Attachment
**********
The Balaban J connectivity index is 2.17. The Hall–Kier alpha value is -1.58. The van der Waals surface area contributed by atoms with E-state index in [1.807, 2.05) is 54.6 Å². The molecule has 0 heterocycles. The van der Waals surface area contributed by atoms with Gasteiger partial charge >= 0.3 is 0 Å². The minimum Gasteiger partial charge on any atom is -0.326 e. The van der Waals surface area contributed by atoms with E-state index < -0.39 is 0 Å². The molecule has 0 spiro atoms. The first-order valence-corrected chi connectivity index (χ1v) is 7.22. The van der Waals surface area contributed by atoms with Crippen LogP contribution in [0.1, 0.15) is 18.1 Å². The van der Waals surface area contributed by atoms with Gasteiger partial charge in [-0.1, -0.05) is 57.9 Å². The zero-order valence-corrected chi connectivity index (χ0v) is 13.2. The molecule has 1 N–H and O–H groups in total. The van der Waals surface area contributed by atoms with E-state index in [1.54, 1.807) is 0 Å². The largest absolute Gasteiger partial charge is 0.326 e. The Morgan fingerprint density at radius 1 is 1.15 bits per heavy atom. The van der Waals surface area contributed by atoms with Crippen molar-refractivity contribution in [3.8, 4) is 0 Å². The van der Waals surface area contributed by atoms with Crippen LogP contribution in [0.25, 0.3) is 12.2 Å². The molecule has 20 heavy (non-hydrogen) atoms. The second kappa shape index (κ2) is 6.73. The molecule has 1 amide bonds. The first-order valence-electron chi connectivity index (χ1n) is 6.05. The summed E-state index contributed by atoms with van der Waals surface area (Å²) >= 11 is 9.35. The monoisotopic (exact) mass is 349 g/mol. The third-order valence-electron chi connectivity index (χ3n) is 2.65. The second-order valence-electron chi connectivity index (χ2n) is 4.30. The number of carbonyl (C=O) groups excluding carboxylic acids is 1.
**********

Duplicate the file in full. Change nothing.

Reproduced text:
The Balaban J connectivity index is 2.17. The Hall–Kier alpha value is -1.58. The van der Waals surface area contributed by atoms with E-state index in [1.807, 2.05) is 54.6 Å². The molecule has 0 heterocycles. The van der Waals surface area contributed by atoms with Gasteiger partial charge >= 0.3 is 0 Å². The minimum Gasteiger partial charge on any atom is -0.326 e. The van der Waals surface area contributed by atoms with E-state index < -0.39 is 0 Å². The molecule has 0 spiro atoms. The first-order valence-corrected chi connectivity index (χ1v) is 7.22. The van der Waals surface area contributed by atoms with Crippen LogP contribution in [0.1, 0.15) is 18.1 Å². The van der Waals surface area contributed by atoms with Gasteiger partial charge in [-0.1, -0.05) is 57.9 Å². The zero-order valence-corrected chi connectivity index (χ0v) is 13.2. The molecule has 1 N–H and O–H groups in total. The van der Waals surface area contributed by atoms with E-state index in [1.54, 1.807) is 0 Å². The largest absolute Gasteiger partial charge is 0.326 e. The Morgan fingerprint density at radius 1 is 1.15 bits per heavy atom. The van der Waals surface area contributed by atoms with Crippen molar-refractivity contribution in [3.8, 4) is 0 Å². The van der Waals surface area contributed by atoms with Crippen LogP contribution in [0.25, 0.3) is 12.2 Å². The molecule has 20 heavy (non-hydrogen) atoms. The second kappa shape index (κ2) is 6.73. The molecule has 1 amide bonds. The first-order valence-electron chi connectivity index (χ1n) is 6.05. The summed E-state index contributed by atoms with van der Waals surface area (Å²) >= 11 is 9.35. The monoisotopic (exact) mass is 349 g/mol. The third-order valence-electron chi connectivity index (χ3n) is 2.65. The second-order valence-electron chi connectivity index (χ2n) is 4.30. The number of carbonyl (C=O) groups excluding carboxylic acids is 1.